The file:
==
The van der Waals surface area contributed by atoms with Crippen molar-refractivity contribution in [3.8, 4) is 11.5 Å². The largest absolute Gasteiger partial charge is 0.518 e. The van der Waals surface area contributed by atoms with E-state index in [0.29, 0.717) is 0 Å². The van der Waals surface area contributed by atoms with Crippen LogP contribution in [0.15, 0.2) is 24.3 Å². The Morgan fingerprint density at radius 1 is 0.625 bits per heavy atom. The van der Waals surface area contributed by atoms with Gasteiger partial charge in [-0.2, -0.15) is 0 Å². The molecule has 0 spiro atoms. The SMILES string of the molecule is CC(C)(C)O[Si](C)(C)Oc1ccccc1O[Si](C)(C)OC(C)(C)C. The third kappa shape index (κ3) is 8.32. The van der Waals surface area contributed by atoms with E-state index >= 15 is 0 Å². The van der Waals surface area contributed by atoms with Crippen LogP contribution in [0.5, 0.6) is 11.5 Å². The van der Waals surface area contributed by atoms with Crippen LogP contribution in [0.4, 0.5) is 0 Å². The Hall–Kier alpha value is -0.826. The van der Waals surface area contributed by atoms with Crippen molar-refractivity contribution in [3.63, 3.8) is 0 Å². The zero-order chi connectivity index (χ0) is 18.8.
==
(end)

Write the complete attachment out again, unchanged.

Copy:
The van der Waals surface area contributed by atoms with Crippen molar-refractivity contribution in [3.8, 4) is 11.5 Å². The largest absolute Gasteiger partial charge is 0.518 e. The van der Waals surface area contributed by atoms with E-state index in [0.29, 0.717) is 0 Å². The van der Waals surface area contributed by atoms with Crippen LogP contribution in [0.15, 0.2) is 24.3 Å². The Morgan fingerprint density at radius 1 is 0.625 bits per heavy atom. The van der Waals surface area contributed by atoms with Gasteiger partial charge in [-0.2, -0.15) is 0 Å². The molecule has 0 spiro atoms. The SMILES string of the molecule is CC(C)(C)O[Si](C)(C)Oc1ccccc1O[Si](C)(C)OC(C)(C)C. The third kappa shape index (κ3) is 8.32. The van der Waals surface area contributed by atoms with E-state index >= 15 is 0 Å². The van der Waals surface area contributed by atoms with Crippen LogP contribution in [0.5, 0.6) is 11.5 Å². The van der Waals surface area contributed by atoms with Crippen LogP contribution in [0.4, 0.5) is 0 Å². The Hall–Kier alpha value is -0.826. The van der Waals surface area contributed by atoms with Crippen molar-refractivity contribution in [3.63, 3.8) is 0 Å². The zero-order chi connectivity index (χ0) is 18.8.